As the framework for the UK's first authorised fund regime for tax-transparent contractual vehicles takes shape, Aaron Overy examines the impact for the UK pensions industry
The development of a UK authorised tax-transparent fund (TTF) vehicle, which will allow UK pension funds to pool their assets, is set to change the pensions landscape in the UK.
Planned to be introduced by next summer (2012), it will broaden the opportunities for UK pension stakeholders to benefit from the growing momentum for pooling. This 'pooling push' is being driven by numerous factors including regulatory developments such as the Undertakings for Collective Investment in Transferable Securities (UCITS) IV Directive as well as pension funds' broader focus on achieving economies of scale, tax efficiencies and enhanced governance.
UK pension schemes, particularly smaller ones, often strive to invest alongside each other to achieve scale efficiencies and access to best-in-class managers. Indeed, the Association of Member Nominated Trustees (AMNT) recently announced they are to investigate how smaller schemes can pool assets in such a fashion. In addition, Local Government Pension Schemes (LGPS) are looking to framework agreements to procure and invest alongside each other to achieve similar cost efficiencies.
Large schemes, with hundreds of millions of pounds to invest, have the power and leverage to negotiate with investment houses on fees, whereas smaller schemes generally do not possess such influence. Often smaller schemes experience a ‘take it or leave it’ attitude, with investment houses automatically charging higher rates for smaller sums invested, challenging the cost efficiencies benefit.
In addition, some pooled funds are not tax-efficient, particularly in terms of withholding tax (WHT) on equity investments, thus impacting performance of the fund. Pooled funds are also seen as having low levels of transparency in terms of securities lending risk.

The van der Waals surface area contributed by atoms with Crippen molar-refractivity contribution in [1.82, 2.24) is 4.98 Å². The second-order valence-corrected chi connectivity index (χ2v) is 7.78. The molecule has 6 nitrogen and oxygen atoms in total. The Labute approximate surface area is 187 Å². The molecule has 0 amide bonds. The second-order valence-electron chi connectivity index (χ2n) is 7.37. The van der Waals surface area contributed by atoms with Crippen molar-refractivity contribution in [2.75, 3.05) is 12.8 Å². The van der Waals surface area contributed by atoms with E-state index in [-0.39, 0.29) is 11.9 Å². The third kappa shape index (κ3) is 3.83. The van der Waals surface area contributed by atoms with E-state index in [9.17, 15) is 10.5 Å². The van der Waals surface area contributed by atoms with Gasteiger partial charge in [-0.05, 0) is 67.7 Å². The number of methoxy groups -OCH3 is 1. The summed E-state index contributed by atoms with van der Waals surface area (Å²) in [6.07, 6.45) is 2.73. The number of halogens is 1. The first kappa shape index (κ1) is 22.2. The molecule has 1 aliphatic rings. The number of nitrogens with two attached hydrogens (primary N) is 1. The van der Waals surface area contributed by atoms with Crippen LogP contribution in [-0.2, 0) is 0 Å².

Hence there is demand for a UK focused tax-transparent pooling fund that can be established by groups of UK pension funds or offered to them by insurance companies and investment managers. The development of a UK TTF vehicle will hopefully fill this need.
The UK government is currently undertaking a consultation programme with the industry on the design, technical, legal and tax aspects and any legislative changes that may be required for a new regime. Draft regulations will be presented in late 2011. The government aims to implement the new legislation and have the TTF vehicle come into effect by the summer of 2012.
The government's main objective is to ensure the UK can benefit from pan-European asset pooling, such as master feeder structures under UCTIS IV.
The master feeder fund structure is highly suited to a TTF vehicle, as it will permit feeder funds in different domiciles to invest in the same master vehicle allowing the feeder fund to maintain the correct WHT position. Therefore funds from across Europe can be moved into a centrally managed pooling model to benefit from a consistent management strategy and operating cost efficiencies whilst still gleaning tax advantages.
Numerous further critical drivers for the introduction of a UK based TTF vehicle exist. For example, the new Solvency II framework, similar to the Basel II banking regime, aims to facilitate the development of a single market in insurance services, whilst securing an adequate level of consumer protection. Under this proposal, additional regulatory capital would likely be required to be held on balance sheets, prompting EU life and pension reinsurers to move from a policy holder to unit holder model to mitigate this capital adequacy requirement.
Due to their scale, insurance sector funds are already operating on a cross-border basis. Therefore, undertaking the change to distributing funds where the fund owns the assets rather than the insurance company, and in order to preserve the WHT treatment for their investors, the new fund will have to be tax-transparent.